All male breast cancer is not genetic. Genetics may be considered a risk factor, but it doesn’t mean that breast cancer is definitely due to genetic causes. Following a diagnosis of male breast cancer, individuals should consider genetic counseling to  map out the family tree, and discuss the possibility of genetic testing.
  • 1 Answer
    A
    How Is a Very Small Tumor Detectable?
    In this video, Elizabeth Feldman, MD from Reston Hospital Center explains what a wire localization is and how to find and diagnose small tumors in the breast. Learn more in this video.
  • 1 Answer
    A
    Women under the age of 40 are usually not screened for breast cancer with mammograms and ultrasounds. In general, we don't recommend such screening unless these young women have a very strong family history of other personal risk factors that put them at a very high risk of breast cancer at a young age.

    Only 2% of all breast cancers are diagnosed in women age 40 and younger. However, the leading cause of cancer death in women under the age of 40 is actually breast cancer. Many young women with breast cancer are not diagnosed until the late stages of the disease and often have a more aggressive type of cancer.
  • 2 Answers
    A
    A , OBGYN (Obstetrics & Gynecology), answered
    No, having a breast biopsy does not mean you have breast cancer.  A breast biopsy is a procedure in which your doctor removes a small amount of tissue or fluid from your breast in order to have it examined under a microscope for both cancer and non-cancerous lesions. A biopsy is usually recommended if there is a lump found or something suspicious is found on mammogram or ultrasound of the breast. So don’t delay getting the procedure done or just assume you have cancer, because a large percentage of time they are benign.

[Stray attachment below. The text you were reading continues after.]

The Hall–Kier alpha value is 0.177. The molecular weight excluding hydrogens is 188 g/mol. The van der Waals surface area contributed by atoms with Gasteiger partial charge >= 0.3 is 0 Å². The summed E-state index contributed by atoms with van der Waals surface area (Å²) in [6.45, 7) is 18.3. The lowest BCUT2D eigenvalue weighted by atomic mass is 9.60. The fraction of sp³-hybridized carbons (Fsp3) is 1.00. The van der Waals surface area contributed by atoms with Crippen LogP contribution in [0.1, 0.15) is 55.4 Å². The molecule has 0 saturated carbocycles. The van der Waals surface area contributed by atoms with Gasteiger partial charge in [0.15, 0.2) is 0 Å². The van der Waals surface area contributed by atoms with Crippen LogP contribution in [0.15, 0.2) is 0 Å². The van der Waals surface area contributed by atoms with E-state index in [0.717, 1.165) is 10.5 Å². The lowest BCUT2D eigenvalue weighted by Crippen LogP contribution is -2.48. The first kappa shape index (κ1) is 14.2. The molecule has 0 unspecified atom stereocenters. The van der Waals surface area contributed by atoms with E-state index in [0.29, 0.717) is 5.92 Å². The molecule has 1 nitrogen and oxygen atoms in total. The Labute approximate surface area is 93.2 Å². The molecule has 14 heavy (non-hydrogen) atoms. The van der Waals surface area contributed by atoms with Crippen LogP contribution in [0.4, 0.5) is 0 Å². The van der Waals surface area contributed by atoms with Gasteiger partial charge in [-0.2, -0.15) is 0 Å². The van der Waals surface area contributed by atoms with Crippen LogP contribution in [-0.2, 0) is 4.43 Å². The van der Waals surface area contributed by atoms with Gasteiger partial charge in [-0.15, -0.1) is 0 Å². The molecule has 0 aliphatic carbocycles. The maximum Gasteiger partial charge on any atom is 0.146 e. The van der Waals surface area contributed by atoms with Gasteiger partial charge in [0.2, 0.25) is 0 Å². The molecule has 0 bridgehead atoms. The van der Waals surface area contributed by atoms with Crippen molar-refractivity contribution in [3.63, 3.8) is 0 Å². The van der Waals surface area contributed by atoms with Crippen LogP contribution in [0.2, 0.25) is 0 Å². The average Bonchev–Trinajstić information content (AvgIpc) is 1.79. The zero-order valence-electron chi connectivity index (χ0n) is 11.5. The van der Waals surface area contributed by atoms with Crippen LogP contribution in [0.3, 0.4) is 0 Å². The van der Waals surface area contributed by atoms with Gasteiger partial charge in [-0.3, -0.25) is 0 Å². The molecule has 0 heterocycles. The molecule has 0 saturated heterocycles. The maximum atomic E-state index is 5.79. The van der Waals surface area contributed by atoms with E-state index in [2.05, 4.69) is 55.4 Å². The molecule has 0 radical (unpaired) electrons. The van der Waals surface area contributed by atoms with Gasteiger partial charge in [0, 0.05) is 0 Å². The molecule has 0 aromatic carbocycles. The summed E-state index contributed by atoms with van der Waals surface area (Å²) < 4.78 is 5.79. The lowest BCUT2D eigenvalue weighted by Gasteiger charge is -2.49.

Stay safe and remember my thoughts are with you, 
    Dr.Christina
    See All 2 Answers
  • 2 Answers
    A
    A , Plastic Surgery, answered
    Men, just like women, may have breast lumps. If this be the case, it should be clearly delineated and biopsied, as necessary, in order to determine malignancy versus gynecomastia, versus simple benign tissue.
    See All 2 Answers
  • 2 Answers
    A
    Benefits of genetic testing for the BRCA breast cancer genes include enabling people to make better treatment decisions for themselves, and potentially saving the lives of family members.

    Researchers found that younger women with breast cancer are increasingly choosing testing to determine if they are carriers of genetic mutations (BRCA 1 and 2) that place them at increased risk of developing breast and ovarian cancer.

    Because of testing one person, doctors have essentially been able to catch cancer earlier or prevent a cancer diagnosis in that person's relatives by what is called cascade testing, or testing other family members. This testing gives people the tools to really put them at the best chance to catch cancer early or lower their risks.
     
    This content originally appeared online at Baptist Health South Florida. https://baptisthealth.net/baptist-health-news/breast-cancer-patients-opting-genetic-testing/?cat=life
    See All 2 Answers